House Grail is reader-supported. When you buy via links on our site, we may earn an affiliate commission at no cost to you. Learn more.

10 Best Cabbage Varieties to Grow At Home (With Pictures)

Cabbage

Cabbage is a great vegetable to grow at home. It is fairly easy to grow, provides a ton of nutrients and health benefits, can be used in a variety of ways, and it is affordable. Cabbage can be used in salads, eaten raw, or cooked in various dishes. It typically takes two to three months to reach maturity, and it needs a good amount of sunlight, but it can produce multiple pounds of delicious leafy greens per plant. For these reasons, many people are looking for cabbage to grow in their personal gardens.

Like most domesticated plants, cabbage has multiple cultivars and offshoots that grow at different times and in different sizes. There are fast-growing cabbages, slow growing cabbages, giant cabbages, dainty cabbages, and foreign cabbages. There are red cabbages and white cabbages. There are cabbages great for salad and cabbages great for cooking in a wok. Whatever type of cabbage you enjoy, there is a variety out there that can easily be grown in your garden.

Here are the ten best cabbage varieties to grow at home.

garden flower divider

Quick Cabbage Overview

Scientific name: Brassica oleracea
Colors: Green, red, purple, white
Frequency: Annual, biannual
Season: Spring or autumn
Type: Leafy green vegetable
Average weight: 2lbs
Location of Origin: Europe

garden flower divider

Top 10 Cabbage Varieties

1. Brunswick

Brunswick cabbage
Image By: SoFuego, Pixabay
Growing Time: 90 days
Size: Large

Brunswick cabbage is a large and versatile variety. Brunswick can be grown in either spring or fall, meaning it can slot into whatever garden rotation you are currently running. The heads of Brunswick cabbage can get extremely large. They can measure upwards of 10 inches in diameter and weigh over five pounds.

Brunswick cabbage is extremely cold tolerant making it a great crop to grow in cold climates. It will also last most of the winter, allowing you to eat fresh greens during the coldest months of the year. Brunswick reaches maturity in 90 days, making it a slow growing cabbage, but the versatility and the size of the final product make it worth the wait.


2. Bok Choy

bok choy at daytime
Image Credit: Arnaldo Aldana, Unsplash
Growing Time: 45 days
Size: Medium

Bok choy is also known as Chinese cabbage. It is a great cabbage to grow at home because it is a staple in a wide variety of Asian dishes. Bok choy is planted in spring and summer with the target of harvesting the plant in the fall. Bok choy typically takes 45 days to reach maturity and is considered a medium sized vegetable.

Bok choy is a great variety of cabbage to grow because it is harvested right before winter. It is a great addition to stir-fries, hot lo mein, soup, and noodle dishes, which are perfect for a cold winter’s meal. You can eat the leafy green parts of Bok choy or the white stalks, and both make an excellent addition to your meal.


3. Earliana

Growing Time: 60 days
Size: Small

Earliana is a small cabbage that is great for small or fast gardens. Earliana takes just 60 days to reach maturity and produces heads that range in size from one pound to two pounds and only measure a few inches in diameter. Earliana cabbage can reach maturity weeks earlier than some other large cabbage varieties due to its smaller size.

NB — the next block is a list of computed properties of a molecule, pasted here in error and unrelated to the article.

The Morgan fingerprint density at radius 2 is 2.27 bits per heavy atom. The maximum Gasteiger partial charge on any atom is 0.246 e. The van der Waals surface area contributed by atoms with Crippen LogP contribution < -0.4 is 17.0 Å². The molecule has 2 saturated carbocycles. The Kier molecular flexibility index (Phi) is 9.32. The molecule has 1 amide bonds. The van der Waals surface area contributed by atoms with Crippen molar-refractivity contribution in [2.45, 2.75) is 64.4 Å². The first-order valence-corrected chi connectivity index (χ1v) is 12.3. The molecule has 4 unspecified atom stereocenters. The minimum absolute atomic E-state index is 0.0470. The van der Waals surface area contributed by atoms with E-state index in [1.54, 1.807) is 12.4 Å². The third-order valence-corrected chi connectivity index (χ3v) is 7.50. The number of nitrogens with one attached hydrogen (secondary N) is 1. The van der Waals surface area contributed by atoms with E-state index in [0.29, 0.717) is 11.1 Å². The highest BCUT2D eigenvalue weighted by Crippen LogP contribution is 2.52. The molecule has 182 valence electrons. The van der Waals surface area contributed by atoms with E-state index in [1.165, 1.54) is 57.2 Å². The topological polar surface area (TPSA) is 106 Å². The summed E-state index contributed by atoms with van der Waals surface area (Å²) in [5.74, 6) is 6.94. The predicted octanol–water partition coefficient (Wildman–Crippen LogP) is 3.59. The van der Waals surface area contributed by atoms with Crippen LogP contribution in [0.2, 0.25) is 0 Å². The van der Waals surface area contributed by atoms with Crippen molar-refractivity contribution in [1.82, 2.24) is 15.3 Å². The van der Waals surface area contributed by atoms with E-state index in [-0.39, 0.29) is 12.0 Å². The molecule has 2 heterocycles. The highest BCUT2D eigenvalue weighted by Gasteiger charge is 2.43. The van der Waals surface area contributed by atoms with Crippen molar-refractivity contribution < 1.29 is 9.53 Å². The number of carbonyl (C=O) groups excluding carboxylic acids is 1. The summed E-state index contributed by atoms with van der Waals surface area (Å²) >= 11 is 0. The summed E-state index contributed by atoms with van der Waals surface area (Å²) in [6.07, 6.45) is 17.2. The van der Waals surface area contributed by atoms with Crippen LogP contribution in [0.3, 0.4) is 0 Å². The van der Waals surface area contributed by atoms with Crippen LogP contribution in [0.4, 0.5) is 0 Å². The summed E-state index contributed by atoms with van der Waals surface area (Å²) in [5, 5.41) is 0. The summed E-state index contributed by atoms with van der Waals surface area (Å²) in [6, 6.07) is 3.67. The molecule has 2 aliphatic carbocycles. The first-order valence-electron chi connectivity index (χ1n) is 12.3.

Earliana cabbage still requires full sun and adequate spacing in order for it to thrive. It is a great option for someone looking to dabble in cabbage, try out cabbage for the first time, or someone who likes to cook with small cabbage heads rather than super large varieties.


4. Golden Acre

Golden acre cabbage
Image Credit: Peter Turner Photography, Shutterstock
Growing Time: 60 days
Size: Medium

Golden acre cabbage is another variety that grows rather quickly and produces manageable heads. Golden acre is sweet compared to many other cabbages, which are tart or bitter. Golden acre cabbage grows over a wide area and is more forgiving in its growing condition than other cabbage varieties.

Golden acre cabbage can grow in partial sun or partial shade rather than full sun. They also do not need as much room to grow and spread. Many cabbages need 24 inches of spacing, but golden acre can survive with just 14 inches of spacing. That makes these cabbages great for small shady gardens where space and sunlight can be an issue.


5. January King

January king cabbage
Image Credit: Sarah2, Shutterstock
Growing Time: 150 – 200 days
Size: Medium

As the name suggests, January king cabbage can be harvested in January. Unlike most cabbage varieties, January king can withstand some of the coldest winters while retaining its vibrant leaves and edible nature. You can plant January king in early summer and shoot for a January mature date. It takes nearly 200 days for this cabbage to reach maturity, but it is worth the wait.

Not only is this cabbage delicious, but it is also beautiful. It sports dark green and purple leaves, which can brighten up your garden and especially so during a season when most other plants are dying or shutting down for the winter. January king is beautiful, delicious and can provide fresh vegetables in the depths of winter.


6. Late Flat Dutch

Growing Time: 100 days
Size: Extra large

If you really like cabbage, you should try your hand at growing late flat Dutch cabbages. This cultivar creates truly massive heads that can produce multiple pounds of edible cabbage greens. The largest late flat Dutch heads can weigh over 15 pounds and measure nearly a foot in diameter. If you get multiple starts to pop and thrive, you can end up with dozens of pounds of cabbage.

The large size takes a while to mature, giving the late flat Dutch plants a growing time of 100 days or more. Due to their large size, these cabbages need plenty of sunlight, plenty of water, and plenty of room to spread out. Each cabbage plant will need a minimum of two feet of space around the plant to accommodate the large heads.